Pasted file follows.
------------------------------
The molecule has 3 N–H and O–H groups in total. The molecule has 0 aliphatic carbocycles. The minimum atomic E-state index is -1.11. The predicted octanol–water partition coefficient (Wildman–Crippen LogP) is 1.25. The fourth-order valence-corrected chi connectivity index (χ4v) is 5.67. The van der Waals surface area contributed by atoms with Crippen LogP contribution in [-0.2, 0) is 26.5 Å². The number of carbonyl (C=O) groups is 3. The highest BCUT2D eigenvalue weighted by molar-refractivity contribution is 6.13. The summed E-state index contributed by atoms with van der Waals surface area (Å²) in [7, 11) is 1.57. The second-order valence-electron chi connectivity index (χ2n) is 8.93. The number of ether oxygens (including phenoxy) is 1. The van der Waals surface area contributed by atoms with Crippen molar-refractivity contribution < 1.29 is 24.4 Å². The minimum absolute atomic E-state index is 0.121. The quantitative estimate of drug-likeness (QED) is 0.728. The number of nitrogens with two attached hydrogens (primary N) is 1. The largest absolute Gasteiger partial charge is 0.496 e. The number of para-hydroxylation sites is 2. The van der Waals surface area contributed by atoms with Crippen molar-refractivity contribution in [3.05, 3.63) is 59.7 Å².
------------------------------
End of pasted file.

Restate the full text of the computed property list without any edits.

The molecule has 3 N–H and O–H groups in total. The molecule has 0 aliphatic carbocycles. The minimum atomic E-state index is -1.11. The predicted octanol–water partition coefficient (Wildman–Crippen LogP) is 1.25. The fourth-order valence-corrected chi connectivity index (χ4v) is 5.67. The van der Waals surface area contributed by atoms with Crippen LogP contribution in [-0.2, 0) is 26.5 Å². The number of carbonyl (C=O) groups is 3. The highest BCUT2D eigenvalue weighted by molar-refractivity contribution is 6.13. The summed E-state index contributed by atoms with van der Waals surface area (Å²) in [7, 11) is 1.57. The second-order valence-electron chi connectivity index (χ2n) is 8.93. The number of ether oxygens (including phenoxy) is 1. The van der Waals surface area contributed by atoms with Crippen molar-refractivity contribution < 1.29 is 24.4 Å². The minimum absolute atomic E-state index is 0.121. The quantitative estimate of drug-likeness (QED) is 0.728. The number of nitrogens with two attached hydrogens (primary N) is 1. The largest absolute Gasteiger partial charge is 0.496 e. The number of para-hydroxylation sites is 2. The van der Waals surface area contributed by atoms with Crippen molar-refractivity contribution in [3.05, 3.63) is 59.7 Å².